Adult Snoring

The commonest causes for a narrow airway include:

Nose Blockage

From deviated septum, turbinate swelling, hayfever, sinusitis.

Throat Blockage

Large tongue, large tonsils, long floppy palate

Neck Blockage

Excessive weight in the neck, narrowing the internally breathing passage and placing excessive pressure on the airway tissues. The neck blockage is usually associated with being generally overweight.

 

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More on adult snoring

Snoring is a problem for a lot of adults, or more specifically for their partner!  Snoring is generally created by turbulent  (disturbed) airflow when the airway passage from the teeth to the windpipe is narrow and/ or floppy.

The problems caused by benign (or simple) snoring are largely social and affect mostly the partner.

Sleepless nights for the partner are initially amusing to the snorer, but may become serious eventually threatening the relationship.

Snoring may also be associated with Obstructive Sleep Apnoea (OSA), which is defined as a period where the adult snoring patient actually stops breathing (usually for more than 10 seconds) due to the blockage in the airway.

OSA may have very serious long term consequences on health.

The following are established associations with OSA
All causes of death

Patients with severe OSA have a 3 to 6 fold increase in all causes of mortality compared to patients without OSA.

Heart disease

Increased risk of blood pressure, lung blood pressure (pulmonary hypertension), abnormal heart rhythms, heart attacks and heart failure. The heart risks are largely related to the increased stress on the heart from pumping against higher pressures in the chest.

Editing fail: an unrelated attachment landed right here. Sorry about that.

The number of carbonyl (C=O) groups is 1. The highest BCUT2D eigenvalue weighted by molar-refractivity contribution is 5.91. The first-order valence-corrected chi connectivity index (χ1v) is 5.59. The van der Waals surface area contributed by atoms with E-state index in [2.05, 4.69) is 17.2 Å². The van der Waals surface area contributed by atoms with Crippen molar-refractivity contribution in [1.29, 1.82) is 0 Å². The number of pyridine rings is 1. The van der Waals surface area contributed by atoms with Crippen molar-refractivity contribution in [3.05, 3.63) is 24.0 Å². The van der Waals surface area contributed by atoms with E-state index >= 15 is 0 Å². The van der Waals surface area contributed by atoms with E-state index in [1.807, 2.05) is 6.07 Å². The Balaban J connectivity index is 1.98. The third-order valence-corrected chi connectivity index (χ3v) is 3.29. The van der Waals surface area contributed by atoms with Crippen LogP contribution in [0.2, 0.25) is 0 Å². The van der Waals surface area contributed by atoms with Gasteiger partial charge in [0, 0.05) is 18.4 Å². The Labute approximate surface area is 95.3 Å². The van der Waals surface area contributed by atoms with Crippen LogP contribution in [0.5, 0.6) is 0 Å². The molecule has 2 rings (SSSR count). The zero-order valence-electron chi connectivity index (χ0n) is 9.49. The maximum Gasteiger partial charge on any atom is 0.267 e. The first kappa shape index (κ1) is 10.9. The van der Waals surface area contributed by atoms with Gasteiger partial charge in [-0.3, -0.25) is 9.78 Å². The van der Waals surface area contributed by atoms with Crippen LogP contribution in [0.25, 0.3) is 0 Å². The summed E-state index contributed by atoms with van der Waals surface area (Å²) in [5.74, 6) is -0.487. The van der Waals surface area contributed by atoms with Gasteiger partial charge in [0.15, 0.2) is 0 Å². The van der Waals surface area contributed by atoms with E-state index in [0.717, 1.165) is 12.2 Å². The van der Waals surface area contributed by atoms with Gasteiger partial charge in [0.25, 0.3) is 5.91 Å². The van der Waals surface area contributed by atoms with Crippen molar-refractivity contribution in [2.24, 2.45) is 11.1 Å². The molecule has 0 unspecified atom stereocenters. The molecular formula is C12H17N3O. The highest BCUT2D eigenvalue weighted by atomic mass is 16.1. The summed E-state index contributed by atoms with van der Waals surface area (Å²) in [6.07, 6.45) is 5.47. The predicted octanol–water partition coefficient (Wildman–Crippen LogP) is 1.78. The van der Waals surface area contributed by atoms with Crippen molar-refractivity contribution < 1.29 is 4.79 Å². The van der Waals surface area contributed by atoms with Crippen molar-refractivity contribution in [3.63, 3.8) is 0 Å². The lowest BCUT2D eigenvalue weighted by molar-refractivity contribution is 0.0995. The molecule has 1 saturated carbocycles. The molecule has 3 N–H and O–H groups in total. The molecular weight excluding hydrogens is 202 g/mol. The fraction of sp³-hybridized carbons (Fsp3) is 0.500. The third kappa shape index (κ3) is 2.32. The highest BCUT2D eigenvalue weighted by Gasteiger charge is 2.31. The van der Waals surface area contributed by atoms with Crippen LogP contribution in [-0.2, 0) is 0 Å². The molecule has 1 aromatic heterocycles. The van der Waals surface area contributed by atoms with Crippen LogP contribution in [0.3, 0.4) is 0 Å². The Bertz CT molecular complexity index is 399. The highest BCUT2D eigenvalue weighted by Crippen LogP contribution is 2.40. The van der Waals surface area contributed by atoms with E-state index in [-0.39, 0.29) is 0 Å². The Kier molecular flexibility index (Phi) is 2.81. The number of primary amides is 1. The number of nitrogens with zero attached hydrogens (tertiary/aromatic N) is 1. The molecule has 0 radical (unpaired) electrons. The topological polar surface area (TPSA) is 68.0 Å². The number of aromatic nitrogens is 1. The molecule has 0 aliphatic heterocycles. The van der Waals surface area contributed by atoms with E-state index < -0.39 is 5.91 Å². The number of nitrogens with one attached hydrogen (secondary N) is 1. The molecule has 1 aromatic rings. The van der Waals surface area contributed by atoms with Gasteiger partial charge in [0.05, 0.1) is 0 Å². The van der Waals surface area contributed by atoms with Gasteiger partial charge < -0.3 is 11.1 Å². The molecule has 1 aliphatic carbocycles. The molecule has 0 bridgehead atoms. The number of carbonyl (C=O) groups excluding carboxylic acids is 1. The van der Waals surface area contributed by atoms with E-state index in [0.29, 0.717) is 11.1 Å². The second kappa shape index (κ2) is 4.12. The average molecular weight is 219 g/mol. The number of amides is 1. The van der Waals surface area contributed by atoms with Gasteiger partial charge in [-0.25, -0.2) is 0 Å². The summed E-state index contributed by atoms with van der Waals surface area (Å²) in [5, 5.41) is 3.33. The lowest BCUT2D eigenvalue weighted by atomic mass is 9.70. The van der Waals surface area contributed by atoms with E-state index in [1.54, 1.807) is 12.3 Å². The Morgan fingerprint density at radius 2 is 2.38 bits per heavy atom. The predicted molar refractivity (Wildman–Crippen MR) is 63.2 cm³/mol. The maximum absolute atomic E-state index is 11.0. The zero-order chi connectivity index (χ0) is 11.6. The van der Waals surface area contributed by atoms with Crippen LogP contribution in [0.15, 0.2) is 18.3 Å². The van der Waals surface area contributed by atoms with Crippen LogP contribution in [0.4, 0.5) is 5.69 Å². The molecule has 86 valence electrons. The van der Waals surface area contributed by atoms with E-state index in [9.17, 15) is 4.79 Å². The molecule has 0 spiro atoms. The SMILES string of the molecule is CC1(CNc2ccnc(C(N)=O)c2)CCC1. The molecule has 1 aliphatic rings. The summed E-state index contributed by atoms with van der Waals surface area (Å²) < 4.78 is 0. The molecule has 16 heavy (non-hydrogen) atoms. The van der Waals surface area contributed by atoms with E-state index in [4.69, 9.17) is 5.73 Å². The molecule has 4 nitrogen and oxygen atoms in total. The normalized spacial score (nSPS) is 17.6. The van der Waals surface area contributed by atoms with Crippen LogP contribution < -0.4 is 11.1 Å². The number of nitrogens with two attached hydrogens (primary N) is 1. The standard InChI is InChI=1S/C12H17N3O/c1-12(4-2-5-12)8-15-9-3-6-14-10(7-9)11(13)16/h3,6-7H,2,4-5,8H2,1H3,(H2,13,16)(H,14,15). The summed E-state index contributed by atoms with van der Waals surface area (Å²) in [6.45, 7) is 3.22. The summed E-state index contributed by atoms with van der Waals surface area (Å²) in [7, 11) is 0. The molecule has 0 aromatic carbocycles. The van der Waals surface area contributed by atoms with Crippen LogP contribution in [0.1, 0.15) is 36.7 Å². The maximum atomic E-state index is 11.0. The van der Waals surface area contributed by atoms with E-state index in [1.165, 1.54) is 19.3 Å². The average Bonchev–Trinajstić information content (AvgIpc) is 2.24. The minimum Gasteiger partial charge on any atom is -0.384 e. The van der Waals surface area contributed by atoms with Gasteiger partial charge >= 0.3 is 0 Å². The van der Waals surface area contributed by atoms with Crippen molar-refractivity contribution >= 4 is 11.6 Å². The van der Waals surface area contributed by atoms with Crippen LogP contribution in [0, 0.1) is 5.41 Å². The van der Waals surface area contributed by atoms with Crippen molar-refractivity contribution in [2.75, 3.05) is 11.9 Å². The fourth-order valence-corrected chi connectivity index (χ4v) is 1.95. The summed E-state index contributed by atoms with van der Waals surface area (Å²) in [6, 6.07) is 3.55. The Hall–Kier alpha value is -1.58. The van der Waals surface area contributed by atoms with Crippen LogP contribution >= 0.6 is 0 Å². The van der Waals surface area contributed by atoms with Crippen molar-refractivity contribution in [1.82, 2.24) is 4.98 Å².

Stroke (brain attack)

Increased risk of stroke especially in severe OSA.

Day Time Function (brain performance)

Increased morning headaches, daytime sleepiness, fatigue, inattention, poor memory, increased likelihood of mistakes during work and recreation performance.

Mental Illness

Has been demonstrated to be associated with increased depression.

Car Accidents

Much higher incidence of motor vehicle accident and death with OSA patients.

Treatment for Obstructive Sleep Apnea (OSA) can include a combination of the following
Good Sleep hygiene

Appropriate environment, no electronic devices, regular sleep schedule, avoid alcohol and smoking

Weight Loss
Pressure Machine

The Continuous Positive Airway Pressure (CPAP) device is the gold standard for treating OSA. The machine has a mask that fits over the face, connected via a tube to a machine, that continuously pumps positive pressure air into the airway of the sleeping patient, preventing collapse of the tissues.

Dental Splint Device

Since a large tongue can contribute to blockage and the tongue attaches to the jaw, dental splint devices work on the fact that moving the jaw forward will move the tongue forward. This is an effective treatment method in appropriately selected patients.

ENT Surgery

Surgery to unblock either the nose or the throat or both maybe suggested to improve CPAP mask use; or in an attempt to treat OSA without the CPAP mask. Nasal surgery most commonly involves straightening the septum (Septoplasty) and reducing turbinate size (turbinate reduction or turbinoplasty). Throat surgery most commonly involves tonsillectomy (+/- palate surgery called palatoplasty). Your ENT Surgeon (otolaryngologist) will make recommendations on surgery, if appropriate.

Patients who snore and are concerned about their symptoms should be evaluated by an ENT (Otolaryngologist) Surgeon to assess their airway for blockage points.  A test for sleep apnea diagnosis is then usually suggested, this is called a sleep study (Polysomnogram).

Relevant articles

How hearing works

Video by Associate Professor Nirmal Patel.